the probability being that he had left the world long before his
natural time, by disease engendered or quarrel occasioned through his
drunkenness.

Clare laid the baby down, and fetched water from the pool. Then he
mixed the milk with what seemed the right quantity, again took the
baby up, who had been whimpering a little now and then all the time,
laid a blanket, several times folded, on his wet knees, and laid her
in her blanket upon it. These preparations made, he took a small
mouthful of the milk and water, and held it until it grew warm. It was
the only way, I condescend to remind any such reader as may think it
proper to be disgusted. When then he put his mouth to the baby's,
careful not to let too much go at once, they managed so between them
that she successfully appropriated the mouthful. It was followed by a
second, a third, and more, until, to Clare's delight, the child seemed
satisfied, leaving some of the precious fluid for another meal. He put
her in the bed again, and covered her up warm. All the time, Tommy had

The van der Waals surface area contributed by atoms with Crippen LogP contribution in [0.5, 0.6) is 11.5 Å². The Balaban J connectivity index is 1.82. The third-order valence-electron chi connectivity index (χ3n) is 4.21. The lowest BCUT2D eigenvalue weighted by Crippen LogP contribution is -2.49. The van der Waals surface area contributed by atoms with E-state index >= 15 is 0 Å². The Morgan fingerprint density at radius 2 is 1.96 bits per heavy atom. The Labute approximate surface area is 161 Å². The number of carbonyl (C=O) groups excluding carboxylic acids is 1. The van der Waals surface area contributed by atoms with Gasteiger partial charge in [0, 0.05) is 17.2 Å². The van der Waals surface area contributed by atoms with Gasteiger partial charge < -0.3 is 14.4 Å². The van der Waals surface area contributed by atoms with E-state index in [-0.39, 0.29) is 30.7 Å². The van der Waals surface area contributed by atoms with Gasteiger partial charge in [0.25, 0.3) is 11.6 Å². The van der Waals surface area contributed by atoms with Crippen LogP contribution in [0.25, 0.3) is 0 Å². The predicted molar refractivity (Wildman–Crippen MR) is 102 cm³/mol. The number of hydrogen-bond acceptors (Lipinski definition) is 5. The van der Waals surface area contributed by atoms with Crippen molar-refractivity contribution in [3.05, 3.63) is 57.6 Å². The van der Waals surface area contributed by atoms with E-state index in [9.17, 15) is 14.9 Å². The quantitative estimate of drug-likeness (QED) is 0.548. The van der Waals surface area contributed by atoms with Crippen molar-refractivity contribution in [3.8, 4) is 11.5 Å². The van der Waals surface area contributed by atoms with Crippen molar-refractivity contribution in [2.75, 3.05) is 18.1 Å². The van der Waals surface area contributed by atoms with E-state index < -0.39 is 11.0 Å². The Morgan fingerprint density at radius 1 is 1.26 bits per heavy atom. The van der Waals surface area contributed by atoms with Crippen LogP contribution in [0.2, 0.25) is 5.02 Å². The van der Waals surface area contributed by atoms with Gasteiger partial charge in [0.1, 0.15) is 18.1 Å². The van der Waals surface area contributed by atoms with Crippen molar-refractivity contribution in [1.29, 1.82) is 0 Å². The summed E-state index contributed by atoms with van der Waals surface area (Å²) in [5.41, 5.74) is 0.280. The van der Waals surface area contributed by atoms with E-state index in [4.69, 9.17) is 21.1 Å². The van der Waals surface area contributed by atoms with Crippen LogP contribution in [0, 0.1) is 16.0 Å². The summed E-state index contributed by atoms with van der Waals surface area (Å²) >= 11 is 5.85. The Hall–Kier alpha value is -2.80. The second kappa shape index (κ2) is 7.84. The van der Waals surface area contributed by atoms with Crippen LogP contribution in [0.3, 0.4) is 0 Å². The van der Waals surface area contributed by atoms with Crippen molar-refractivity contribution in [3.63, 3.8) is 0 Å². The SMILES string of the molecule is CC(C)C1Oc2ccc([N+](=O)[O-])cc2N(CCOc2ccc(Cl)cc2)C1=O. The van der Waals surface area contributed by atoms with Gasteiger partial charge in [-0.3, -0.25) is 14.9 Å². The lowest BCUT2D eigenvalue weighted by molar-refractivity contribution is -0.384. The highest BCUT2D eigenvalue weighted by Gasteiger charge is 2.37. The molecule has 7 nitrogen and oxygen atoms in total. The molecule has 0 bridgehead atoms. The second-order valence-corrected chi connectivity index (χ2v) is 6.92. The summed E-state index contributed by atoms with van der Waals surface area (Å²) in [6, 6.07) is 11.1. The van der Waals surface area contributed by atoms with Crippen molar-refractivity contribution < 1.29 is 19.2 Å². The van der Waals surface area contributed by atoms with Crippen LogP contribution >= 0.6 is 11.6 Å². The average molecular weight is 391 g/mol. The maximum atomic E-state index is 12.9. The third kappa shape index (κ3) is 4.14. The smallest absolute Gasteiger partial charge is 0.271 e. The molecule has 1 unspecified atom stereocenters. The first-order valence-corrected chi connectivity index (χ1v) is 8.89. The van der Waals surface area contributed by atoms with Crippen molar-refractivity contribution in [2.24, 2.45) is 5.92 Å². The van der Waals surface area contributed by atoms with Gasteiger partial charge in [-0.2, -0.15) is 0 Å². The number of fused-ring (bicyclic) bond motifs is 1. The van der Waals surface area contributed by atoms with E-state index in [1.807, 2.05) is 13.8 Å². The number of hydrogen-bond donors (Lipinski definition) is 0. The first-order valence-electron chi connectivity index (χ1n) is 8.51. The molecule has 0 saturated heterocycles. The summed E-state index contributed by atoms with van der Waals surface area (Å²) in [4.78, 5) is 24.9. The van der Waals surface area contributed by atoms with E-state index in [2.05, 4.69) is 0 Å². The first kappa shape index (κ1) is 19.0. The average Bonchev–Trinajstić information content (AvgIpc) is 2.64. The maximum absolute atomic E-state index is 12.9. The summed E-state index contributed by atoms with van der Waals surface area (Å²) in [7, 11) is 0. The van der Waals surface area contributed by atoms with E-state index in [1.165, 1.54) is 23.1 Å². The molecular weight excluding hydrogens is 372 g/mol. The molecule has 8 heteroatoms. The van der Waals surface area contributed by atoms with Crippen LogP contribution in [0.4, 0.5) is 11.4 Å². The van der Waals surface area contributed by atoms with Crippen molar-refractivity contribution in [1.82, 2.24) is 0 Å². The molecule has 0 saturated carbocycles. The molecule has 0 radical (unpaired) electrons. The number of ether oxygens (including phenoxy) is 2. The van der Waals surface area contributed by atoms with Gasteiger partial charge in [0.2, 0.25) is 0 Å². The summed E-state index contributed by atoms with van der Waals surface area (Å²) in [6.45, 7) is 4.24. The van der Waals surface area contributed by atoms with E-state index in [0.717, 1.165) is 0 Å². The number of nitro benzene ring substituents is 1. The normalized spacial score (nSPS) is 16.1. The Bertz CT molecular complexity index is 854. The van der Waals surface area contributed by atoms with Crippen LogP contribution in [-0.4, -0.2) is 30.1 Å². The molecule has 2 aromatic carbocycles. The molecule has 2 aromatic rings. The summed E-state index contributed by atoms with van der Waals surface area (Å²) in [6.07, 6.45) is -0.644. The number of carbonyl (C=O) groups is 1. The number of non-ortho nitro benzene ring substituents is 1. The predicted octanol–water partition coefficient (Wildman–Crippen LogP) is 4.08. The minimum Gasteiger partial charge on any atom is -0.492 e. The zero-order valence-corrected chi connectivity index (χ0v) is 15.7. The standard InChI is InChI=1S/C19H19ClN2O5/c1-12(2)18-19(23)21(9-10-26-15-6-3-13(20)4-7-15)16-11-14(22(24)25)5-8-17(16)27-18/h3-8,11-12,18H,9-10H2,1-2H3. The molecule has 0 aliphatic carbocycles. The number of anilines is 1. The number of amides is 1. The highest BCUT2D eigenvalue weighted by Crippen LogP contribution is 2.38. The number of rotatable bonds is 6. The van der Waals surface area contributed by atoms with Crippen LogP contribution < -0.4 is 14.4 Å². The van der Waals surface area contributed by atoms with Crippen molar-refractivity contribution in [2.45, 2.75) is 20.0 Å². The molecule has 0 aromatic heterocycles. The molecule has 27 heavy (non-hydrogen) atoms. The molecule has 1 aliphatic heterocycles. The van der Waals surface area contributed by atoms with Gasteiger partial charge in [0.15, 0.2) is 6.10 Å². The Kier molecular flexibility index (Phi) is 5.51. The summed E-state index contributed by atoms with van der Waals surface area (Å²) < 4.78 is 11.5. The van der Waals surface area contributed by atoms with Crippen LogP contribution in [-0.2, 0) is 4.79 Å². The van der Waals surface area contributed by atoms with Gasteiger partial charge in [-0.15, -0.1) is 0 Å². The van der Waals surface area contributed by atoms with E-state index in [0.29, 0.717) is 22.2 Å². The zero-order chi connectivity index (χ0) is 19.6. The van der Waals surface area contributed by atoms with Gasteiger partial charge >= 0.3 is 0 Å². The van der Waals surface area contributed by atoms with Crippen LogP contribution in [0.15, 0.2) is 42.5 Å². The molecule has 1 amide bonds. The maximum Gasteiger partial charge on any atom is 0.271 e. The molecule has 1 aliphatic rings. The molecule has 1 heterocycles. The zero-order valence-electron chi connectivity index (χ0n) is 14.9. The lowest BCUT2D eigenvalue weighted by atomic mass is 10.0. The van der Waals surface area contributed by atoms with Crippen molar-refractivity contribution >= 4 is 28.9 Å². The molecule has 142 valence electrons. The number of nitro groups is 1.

been watching the loaf with the eyes of a wild beast.

"Now, Tommy," said Clare, "how much of this loaf do you think you
ought to have?"

"Half, of course!" answered Tommy boldly, with perfect conviction of
his fairness, and pride in the same.

"Are you as big as I am?"

Tommy held his peace.

"You ain't half as big!" said Clare.

"I'm a bloomin' lot hungrier!" growled Tommy.

"You had eggs last night, and I had none!"

"That wurn't my fault!"

"What did you do to get this bread?"

"I staid at home with baby."

"That's true," answered Clare. "But," he went on, "suppose a horse and
a pony had got to divide their food between them, would the pony have
a right to half? Wouldn't the horse, being bigger, want more to keep
him alive than the pony?"

"Don't know," said Tommy.

"But you shall have the half," continued Clare; "only I hope, after
this, when you get anything given to you, you'll divide it with me. I
try to be fair, and I want you to be fair."

Tommy made no reply. He did not trouble himself about fair play; he